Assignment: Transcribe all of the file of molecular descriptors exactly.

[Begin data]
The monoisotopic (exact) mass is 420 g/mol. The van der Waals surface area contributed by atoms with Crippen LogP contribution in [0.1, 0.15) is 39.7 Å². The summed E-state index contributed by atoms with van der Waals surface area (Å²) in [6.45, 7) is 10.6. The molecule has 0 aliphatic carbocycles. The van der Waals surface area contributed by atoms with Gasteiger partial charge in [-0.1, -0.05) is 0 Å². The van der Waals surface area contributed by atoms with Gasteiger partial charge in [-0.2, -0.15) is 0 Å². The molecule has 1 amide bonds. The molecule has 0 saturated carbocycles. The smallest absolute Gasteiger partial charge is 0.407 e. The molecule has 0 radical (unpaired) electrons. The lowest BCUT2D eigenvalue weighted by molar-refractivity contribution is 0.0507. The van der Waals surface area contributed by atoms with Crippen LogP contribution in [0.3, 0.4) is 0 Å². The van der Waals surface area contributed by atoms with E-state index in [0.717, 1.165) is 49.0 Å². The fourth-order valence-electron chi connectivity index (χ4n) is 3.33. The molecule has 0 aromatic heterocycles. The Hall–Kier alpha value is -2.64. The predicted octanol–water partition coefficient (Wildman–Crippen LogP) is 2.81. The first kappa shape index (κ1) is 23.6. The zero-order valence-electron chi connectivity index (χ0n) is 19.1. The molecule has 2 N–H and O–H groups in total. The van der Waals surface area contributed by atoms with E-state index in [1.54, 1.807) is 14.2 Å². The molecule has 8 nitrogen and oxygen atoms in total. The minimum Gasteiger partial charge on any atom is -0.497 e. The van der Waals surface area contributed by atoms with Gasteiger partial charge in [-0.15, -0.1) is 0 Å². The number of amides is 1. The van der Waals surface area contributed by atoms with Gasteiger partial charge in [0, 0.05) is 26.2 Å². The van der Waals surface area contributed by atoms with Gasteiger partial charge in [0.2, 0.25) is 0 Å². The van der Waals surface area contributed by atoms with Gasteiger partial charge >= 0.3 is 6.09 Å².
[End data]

The monoisotopic (exact) mass is 420 g/mol. The van der Waals surface area contributed by atoms with Crippen LogP contribution in [0.1, 0.15) is 39.7 Å². The summed E-state index contributed by atoms with van der Waals surface area (Å²) in [6.45, 7) is 10.6. The molecule has 0 aliphatic carbocycles. The van der Waals surface area contributed by atoms with Gasteiger partial charge in [-0.1, -0.05) is 0 Å². The van der Waals surface area contributed by atoms with Gasteiger partial charge in [-0.2, -0.15) is 0 Å². The molecule has 1 amide bonds. The molecule has 0 saturated carbocycles. The smallest absolute Gasteiger partial charge is 0.407 e. The molecule has 0 radical (unpaired) electrons. The lowest BCUT2D eigenvalue weighted by molar-refractivity contribution is 0.0507. The van der Waals surface area contributed by atoms with Crippen LogP contribution in [0.3, 0.4) is 0 Å². The van der Waals surface area contributed by atoms with E-state index in [0.717, 1.165) is 49.0 Å². The fourth-order valence-electron chi connectivity index (χ4n) is 3.33. The molecule has 0 aromatic heterocycles. The Hall–Kier alpha value is -2.64. The predicted octanol–water partition coefficient (Wildman–Crippen LogP) is 2.81. The first kappa shape index (κ1) is 23.6. The zero-order valence-electron chi connectivity index (χ0n) is 19.1. The molecule has 2 N–H and O–H groups in total. The van der Waals surface area contributed by atoms with E-state index in [1.54, 1.807) is 14.2 Å². The molecule has 8 nitrogen and oxygen atoms in total. The minimum Gasteiger partial charge on any atom is -0.497 e. The van der Waals surface area contributed by atoms with Gasteiger partial charge in [-0.15, -0.1) is 0 Å². The number of amides is 1. The van der Waals surface area contributed by atoms with Gasteiger partial charge in [0, 0.05) is 26.2 Å². The van der Waals surface area contributed by atoms with Gasteiger partial charge in [0.2, 0.25) is 0 Å². The van der Waals surface area contributed by atoms with Gasteiger partial charge >= 0.3 is 6.09 Å².